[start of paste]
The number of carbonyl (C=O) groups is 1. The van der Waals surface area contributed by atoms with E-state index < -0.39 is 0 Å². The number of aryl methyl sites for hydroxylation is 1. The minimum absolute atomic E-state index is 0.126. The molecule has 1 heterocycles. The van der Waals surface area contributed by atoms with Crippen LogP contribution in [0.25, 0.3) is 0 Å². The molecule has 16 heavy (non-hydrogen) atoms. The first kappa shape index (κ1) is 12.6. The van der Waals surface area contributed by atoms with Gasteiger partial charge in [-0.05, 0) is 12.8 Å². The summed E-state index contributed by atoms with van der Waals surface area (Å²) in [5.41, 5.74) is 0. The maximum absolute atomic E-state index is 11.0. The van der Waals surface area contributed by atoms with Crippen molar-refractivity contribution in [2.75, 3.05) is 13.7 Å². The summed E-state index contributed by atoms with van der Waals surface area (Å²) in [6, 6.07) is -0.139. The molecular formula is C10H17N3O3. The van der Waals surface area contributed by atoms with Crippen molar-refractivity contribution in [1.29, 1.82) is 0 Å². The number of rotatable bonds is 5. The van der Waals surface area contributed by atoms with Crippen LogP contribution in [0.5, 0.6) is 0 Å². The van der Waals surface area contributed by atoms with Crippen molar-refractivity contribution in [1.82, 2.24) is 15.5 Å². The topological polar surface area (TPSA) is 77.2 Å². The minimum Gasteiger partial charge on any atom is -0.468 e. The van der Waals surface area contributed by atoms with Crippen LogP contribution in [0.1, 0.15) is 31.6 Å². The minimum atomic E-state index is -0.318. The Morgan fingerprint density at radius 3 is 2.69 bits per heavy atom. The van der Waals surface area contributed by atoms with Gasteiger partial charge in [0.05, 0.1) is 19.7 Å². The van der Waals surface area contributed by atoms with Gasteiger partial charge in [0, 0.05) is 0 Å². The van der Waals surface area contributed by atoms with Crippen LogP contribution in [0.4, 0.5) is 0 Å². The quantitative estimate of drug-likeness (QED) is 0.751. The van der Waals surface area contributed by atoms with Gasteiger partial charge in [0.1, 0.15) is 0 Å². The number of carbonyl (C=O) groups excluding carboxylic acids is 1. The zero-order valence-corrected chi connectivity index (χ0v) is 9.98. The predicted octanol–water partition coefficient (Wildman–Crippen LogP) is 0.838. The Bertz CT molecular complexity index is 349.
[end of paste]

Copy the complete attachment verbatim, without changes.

The number of carbonyl (C=O) groups is 1. The van der Waals surface area contributed by atoms with E-state index < -0.39 is 0 Å². The number of aryl methyl sites for hydroxylation is 1. The minimum absolute atomic E-state index is 0.126. The molecule has 1 heterocycles. The van der Waals surface area contributed by atoms with Crippen LogP contribution in [0.25, 0.3) is 0 Å². The molecule has 16 heavy (non-hydrogen) atoms. The first kappa shape index (κ1) is 12.6. The van der Waals surface area contributed by atoms with Gasteiger partial charge in [-0.05, 0) is 12.8 Å². The summed E-state index contributed by atoms with van der Waals surface area (Å²) in [5.41, 5.74) is 0. The maximum absolute atomic E-state index is 11.0. The van der Waals surface area contributed by atoms with Crippen molar-refractivity contribution in [2.75, 3.05) is 13.7 Å². The summed E-state index contributed by atoms with van der Waals surface area (Å²) in [6, 6.07) is -0.139. The molecular formula is C10H17N3O3. The van der Waals surface area contributed by atoms with Crippen molar-refractivity contribution in [1.29, 1.82) is 0 Å². The number of rotatable bonds is 5. The van der Waals surface area contributed by atoms with Crippen LogP contribution in [0.5, 0.6) is 0 Å². The van der Waals surface area contributed by atoms with Crippen molar-refractivity contribution in [1.82, 2.24) is 15.5 Å². The topological polar surface area (TPSA) is 77.2 Å². The minimum Gasteiger partial charge on any atom is -0.468 e. The van der Waals surface area contributed by atoms with Crippen LogP contribution in [0.1, 0.15) is 31.6 Å². The minimum atomic E-state index is -0.318. The Morgan fingerprint density at radius 3 is 2.69 bits per heavy atom. The van der Waals surface area contributed by atoms with Gasteiger partial charge in [0.05, 0.1) is 19.7 Å². The van der Waals surface area contributed by atoms with Gasteiger partial charge in [0, 0.05) is 0 Å². The van der Waals surface area contributed by atoms with Crippen LogP contribution in [0.4, 0.5) is 0 Å². The quantitative estimate of drug-likeness (QED) is 0.751. The van der Waals surface area contributed by atoms with Gasteiger partial charge in [0.1, 0.15) is 0 Å². The number of carbonyl (C=O) groups excluding carboxylic acids is 1. The zero-order valence-corrected chi connectivity index (χ0v) is 9.98. The predicted octanol–water partition coefficient (Wildman–Crippen LogP) is 0.838. The Bertz CT molecular complexity index is 349.